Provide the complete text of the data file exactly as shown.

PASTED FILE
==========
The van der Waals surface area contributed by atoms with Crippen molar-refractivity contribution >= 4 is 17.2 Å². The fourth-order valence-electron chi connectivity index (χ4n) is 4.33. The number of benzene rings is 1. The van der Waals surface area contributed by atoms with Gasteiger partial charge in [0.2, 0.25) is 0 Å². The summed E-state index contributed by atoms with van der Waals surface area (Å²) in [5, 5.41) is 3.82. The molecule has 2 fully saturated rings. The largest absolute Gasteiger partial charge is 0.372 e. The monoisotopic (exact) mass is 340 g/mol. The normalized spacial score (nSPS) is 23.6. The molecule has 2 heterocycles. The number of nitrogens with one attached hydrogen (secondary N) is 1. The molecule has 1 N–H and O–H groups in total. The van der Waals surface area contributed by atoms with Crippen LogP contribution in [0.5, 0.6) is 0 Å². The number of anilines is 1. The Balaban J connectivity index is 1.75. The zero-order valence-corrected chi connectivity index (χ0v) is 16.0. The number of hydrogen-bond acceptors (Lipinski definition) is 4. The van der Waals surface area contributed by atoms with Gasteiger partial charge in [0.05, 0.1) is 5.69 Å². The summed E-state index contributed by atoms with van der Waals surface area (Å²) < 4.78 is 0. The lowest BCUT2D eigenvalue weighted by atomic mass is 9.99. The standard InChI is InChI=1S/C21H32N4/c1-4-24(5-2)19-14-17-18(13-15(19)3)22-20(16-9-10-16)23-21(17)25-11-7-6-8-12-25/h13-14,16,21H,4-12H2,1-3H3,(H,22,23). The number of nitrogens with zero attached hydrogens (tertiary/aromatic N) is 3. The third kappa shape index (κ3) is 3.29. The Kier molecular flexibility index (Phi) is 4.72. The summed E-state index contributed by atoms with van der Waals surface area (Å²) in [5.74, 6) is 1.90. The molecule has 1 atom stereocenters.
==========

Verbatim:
The van der Waals surface area contributed by atoms with Crippen molar-refractivity contribution >= 4 is 17.2 Å². The fourth-order valence-electron chi connectivity index (χ4n) is 4.33. The number of benzene rings is 1. The van der Waals surface area contributed by atoms with Gasteiger partial charge in [0.2, 0.25) is 0 Å². The summed E-state index contributed by atoms with van der Waals surface area (Å²) in [5, 5.41) is 3.82. The molecule has 2 fully saturated rings. The largest absolute Gasteiger partial charge is 0.372 e. The monoisotopic (exact) mass is 340 g/mol. The normalized spacial score (nSPS) is 23.6. The molecule has 2 heterocycles. The number of nitrogens with one attached hydrogen (secondary N) is 1. The molecule has 1 N–H and O–H groups in total. The van der Waals surface area contributed by atoms with Crippen LogP contribution in [0.5, 0.6) is 0 Å². The number of anilines is 1. The Balaban J connectivity index is 1.75. The zero-order valence-corrected chi connectivity index (χ0v) is 16.0. The number of hydrogen-bond acceptors (Lipinski definition) is 4. The van der Waals surface area contributed by atoms with Gasteiger partial charge in [0.05, 0.1) is 5.69 Å². The summed E-state index contributed by atoms with van der Waals surface area (Å²) < 4.78 is 0. The lowest BCUT2D eigenvalue weighted by atomic mass is 9.99. The standard InChI is InChI=1S/C21H32N4/c1-4-24(5-2)19-14-17-18(13-15(19)3)22-20(16-9-10-16)23-21(17)25-11-7-6-8-12-25/h13-14,16,21H,4-12H2,1-3H3,(H,22,23). The number of nitrogens with zero attached hydrogens (tertiary/aromatic N) is 3. The third kappa shape index (κ3) is 3.29. The Kier molecular flexibility index (Phi) is 4.72. The summed E-state index contributed by atoms with van der Waals surface area (Å²) in [5.74, 6) is 1.90. The molecule has 1 atom stereocenters.